BY BRANDON MCCOY
Students will learn what educators value. And if recent scores on national exams for history, geography, and civics are any indication, American educators are undervaluing the knowledge that young people will need to protect our political and civil institutions as adults.
The National Assessment of Educational Progress (NAEP) recently released its 2018 assessment results for eighth-grade students in civics, US history, and geography. The results are not encouraging: compared to scores from 2014, average scores on the geography and history exams in 2018 saw a statistically significant drop of three and four points, respectively. Average scores on the civics exam declined by one point. The average score on the NAEP history exam is at its lowest point since 2006, and the average score for geography is at its lowest point since the subject became a main segment of the assessment.1
In addition to a decline in scores, the new NAEP scores also reveal a lack of proficiency in all three subjects. Roughly a quarter of all US students who took the test scored well enough to be labelled “proficient” or better in civics or geography. In history, only 15% scored at proficiency or better.
Outcomes on individual exam questions are even more alarming. A mere 10% of test takers gave appropriate responses for why the South lost the Civil War. Only 26% of eighth graders were able to correctly identify the general locations of major world cities like Los Angeles and Tokyo. Only 26% of test takers appropriately understood the role of citizens in a presidential election. Educators need to think hard about how to turn these poor performances around.
They should look first at what is being taught in the classroom, and by whom. Across all schools, students who had a teacher whose primary role was teaching civics did six points better on average than those who didn’t—a significant difference. Those who had a teacher who primarily taught history performed on average four points better—also significant. For civics, this issue is particularly widespread, as only 22% of all students had a designated civics teacher.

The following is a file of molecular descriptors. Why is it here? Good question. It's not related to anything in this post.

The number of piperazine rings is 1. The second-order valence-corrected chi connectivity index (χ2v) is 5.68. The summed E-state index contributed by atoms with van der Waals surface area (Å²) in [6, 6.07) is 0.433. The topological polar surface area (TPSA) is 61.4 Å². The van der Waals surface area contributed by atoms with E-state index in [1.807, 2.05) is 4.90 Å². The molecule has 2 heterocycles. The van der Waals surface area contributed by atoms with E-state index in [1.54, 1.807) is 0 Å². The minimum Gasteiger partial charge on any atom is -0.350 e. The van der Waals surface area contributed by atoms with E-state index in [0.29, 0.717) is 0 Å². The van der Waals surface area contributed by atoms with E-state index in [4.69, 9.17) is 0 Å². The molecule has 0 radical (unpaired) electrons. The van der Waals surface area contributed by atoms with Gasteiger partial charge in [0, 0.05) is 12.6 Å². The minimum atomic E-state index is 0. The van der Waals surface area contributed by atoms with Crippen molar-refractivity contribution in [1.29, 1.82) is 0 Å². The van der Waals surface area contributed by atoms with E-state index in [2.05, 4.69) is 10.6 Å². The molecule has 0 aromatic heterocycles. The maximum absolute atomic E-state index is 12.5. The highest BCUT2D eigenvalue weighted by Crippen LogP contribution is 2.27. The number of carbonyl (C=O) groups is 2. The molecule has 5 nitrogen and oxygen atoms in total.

To become strong and productive members of society, students need a strong grasp of our country’s history, a deep understanding of our country’s system of government, and broader knowledge of the issues impacting the world. If educators wish to see a rise in proficiency in subjects like civics, they must dedicate time to these subjects.
For example, 50% of Catholic school students reported having a teacher whose primary responsibility was to teach civics, while only 22% of public school students reported the same. Students in Catholic schools scored an average of 19 points higher on the civics exam than their public school counterparts. Though this comparison is undoubtedly clouded by the fact that Catholic schools can selectively admit students and charge tuition to families of means, it—at the very least—suggests that assigning higher priority to civics would yield greater proficiency among America’s public-school students.
Regardless of whether they work in private or public schools, if educators want students to become better citizens and more knowledgeable about our history, then they should refocus the curriculum to that end.
Brandon McCoy is the project manager for the education policy team at the Manhattan Institute. Follow him on Twitter here.